- Not Rated
- Run Time
- 2 hours 14 minutes
VP Content Ratings
- 3 / 10
- 1 / 10
- Sex / Nudity
- 1 / 10
- Star Rating
I have said this to you, so that in me you may have peace. In the world you face persecution. But take courage; I have conquered the world!”
We should all be grateful to Netflix for bringing us Czech director David Mrnka’ s English language film about a social justice advocate most of us know nothing about. Milada Horáková, born in 1901, became a lawyer when few women were able to rise to this status. She championed labor and women’s issues and in the late 1930s tried unsuccessfully to warn the English of Hitler’s true intentions, returning to he native land to take part with her husband Bohuslav Horák in the resistance to the Nazis, imprisonment, and after the war, to her resistance to and arrest by the Communists, who tortured and executed her.
It is appropriate that Netflix released the 2017 movie this year, as it marks the 70th anniversary of this martyr’s death (June 27, 1950). That day is now celebrated by Czechs as Remembrance Day in honor of all the victims of the communist regime, the date picked to especially honor Milada Horáková. The few English language reviewers I have been able to find have largely panned the film, but I found that the film is well worth watching, despite its flaws.
Milada is book-ended by the martyr’s daughter Jana returning from the USA to Prague to receive her mother’s letters and honors. Insisting that she read one of the letters before meeting with the committee and the press, she unfolds and reads a letter aloud, her voice soon changing to that of her mother’s. In a series of flashbacks, and flash-backs within flashbacks, the story of the courageous woman unfolds like a secular passion play.
Reminded of Carl Theodor Dreyer’s The Passion of Joan of Arc, I believe this film could have been named The Passion of Milada of Prague. She, her husband Bohuslav Horák and little daughter live with her sister, husband, and their father. It quickly becomes obvious that the sister has misgivings about what she regards as her sister’s neglect of Jana because of her immersion in politics and resistance to tyranny. The sister is upset during the Nazi era that Milada had slipped the list of resistance members she was carrying into the basket of her daughter when the family was stopped and searched by the Gestapo. During the almost 5 years of Milada and Bohuslav’s imprisonment by the Nazis, she and her husband had cared for the girl, and they repeat that role when the Communists come to power and arrest Milada. In one scene Milada confronts her sister with the complaint she had made to her daughter about her neglect, bringing their rift into the open.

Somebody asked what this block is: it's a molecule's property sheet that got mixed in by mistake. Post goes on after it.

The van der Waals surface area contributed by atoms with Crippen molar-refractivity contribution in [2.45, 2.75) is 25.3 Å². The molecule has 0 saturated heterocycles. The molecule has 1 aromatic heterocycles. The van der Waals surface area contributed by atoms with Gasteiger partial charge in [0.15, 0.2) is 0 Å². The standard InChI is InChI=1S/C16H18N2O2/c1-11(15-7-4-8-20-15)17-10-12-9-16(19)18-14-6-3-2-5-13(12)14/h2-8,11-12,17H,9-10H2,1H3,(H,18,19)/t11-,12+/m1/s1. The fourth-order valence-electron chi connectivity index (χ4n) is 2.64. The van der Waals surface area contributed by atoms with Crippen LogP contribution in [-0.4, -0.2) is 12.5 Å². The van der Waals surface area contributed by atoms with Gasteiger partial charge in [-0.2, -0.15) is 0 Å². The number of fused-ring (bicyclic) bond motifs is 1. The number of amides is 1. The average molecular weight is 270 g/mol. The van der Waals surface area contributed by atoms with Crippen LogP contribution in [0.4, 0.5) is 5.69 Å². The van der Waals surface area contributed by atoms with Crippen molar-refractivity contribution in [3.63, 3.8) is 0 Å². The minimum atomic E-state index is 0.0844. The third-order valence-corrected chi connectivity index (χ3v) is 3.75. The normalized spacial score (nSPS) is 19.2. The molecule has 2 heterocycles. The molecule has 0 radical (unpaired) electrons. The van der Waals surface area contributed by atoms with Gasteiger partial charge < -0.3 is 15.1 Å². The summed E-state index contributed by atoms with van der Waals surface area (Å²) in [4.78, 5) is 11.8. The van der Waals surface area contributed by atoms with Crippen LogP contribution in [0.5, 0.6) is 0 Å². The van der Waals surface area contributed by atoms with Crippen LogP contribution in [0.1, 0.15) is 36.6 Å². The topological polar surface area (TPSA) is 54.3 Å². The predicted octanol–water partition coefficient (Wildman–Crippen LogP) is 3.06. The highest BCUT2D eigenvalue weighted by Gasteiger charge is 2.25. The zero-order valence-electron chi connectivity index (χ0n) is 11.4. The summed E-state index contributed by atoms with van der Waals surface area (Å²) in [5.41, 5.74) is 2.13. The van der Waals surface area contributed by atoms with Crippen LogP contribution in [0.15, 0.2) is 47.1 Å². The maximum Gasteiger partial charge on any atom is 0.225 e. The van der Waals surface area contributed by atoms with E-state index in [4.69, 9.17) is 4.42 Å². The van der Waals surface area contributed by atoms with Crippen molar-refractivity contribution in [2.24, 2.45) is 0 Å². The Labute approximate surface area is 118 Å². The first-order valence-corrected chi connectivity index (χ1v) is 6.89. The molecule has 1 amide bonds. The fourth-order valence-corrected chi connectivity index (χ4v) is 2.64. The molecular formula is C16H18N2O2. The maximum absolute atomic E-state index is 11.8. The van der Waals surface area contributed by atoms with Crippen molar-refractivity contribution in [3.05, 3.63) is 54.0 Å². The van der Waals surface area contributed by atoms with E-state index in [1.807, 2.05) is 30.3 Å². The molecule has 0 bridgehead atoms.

These details of the politician’s personal life deepen our appreciation of her as a human being undergoing great personal sacrifices. (In a tender scene the two sisters do reach reconciliation.) Milada had answered her party’s bid to run for Parliament, but when the phony election brings the Communist Party to power, she decides to resign in protest. However, this is not the end of her resistance, she using her government position to help dissidents acquire the means to clandestinely flee the country for the West. Her sister and others urge Milada and Bohuslav to do the same, but the couple keep putting off the inevitable until it is too late. Bohuslav manages to go into hiding and then flee to West Germany, but the more public Milada is taken into custody. (Bohuslav reunites with Jana in the USA in 1968, after a long struggle to get her admitted into the country.)
Milada’s interrogation is brutal and relentless, consisting of sleep deprivation and beatings (fortunately we are shown more of their aftermath than their infliction)—all which will end her thuggish tormentors tell her if she will sign the confession typed out for her. The show trial, which Premier Gomulka attends, does not turn out to be the perfect theater piece patterned after the infamous Moscow trials, thanks to her courage. Appeals for clemency from the imposed death sentence poured in from all over the world—from Eleanor Roosevelt, Albert Einstein, Winston Churchill, Jean-Paul Sartre, and the World Council of Churches. Sadly, Premier Klement Gottwald (Jiří Vyorálek) was a puppet of Stalin. No amount of appeals could move the cold heart of the man who had murdered millions of his own countrymen. Unlike when she was captive to the Germans, she is not allowed a family visit—until 20 minutes before her execution when her daughter, sister, and brother-in-law are allowed to see, but not touch her. The filmmakers had the cooperation of Jana, who somehow learned of her mother’s courageous last words from the scaffold. This may be an imperfect film in cinematic terms, but it still is effective in telling the story of a strong woman who fought two of the greatest repressive systems of the last century, Nazism and Communism. Her voice was silenced, but her example of concern and courage live on.
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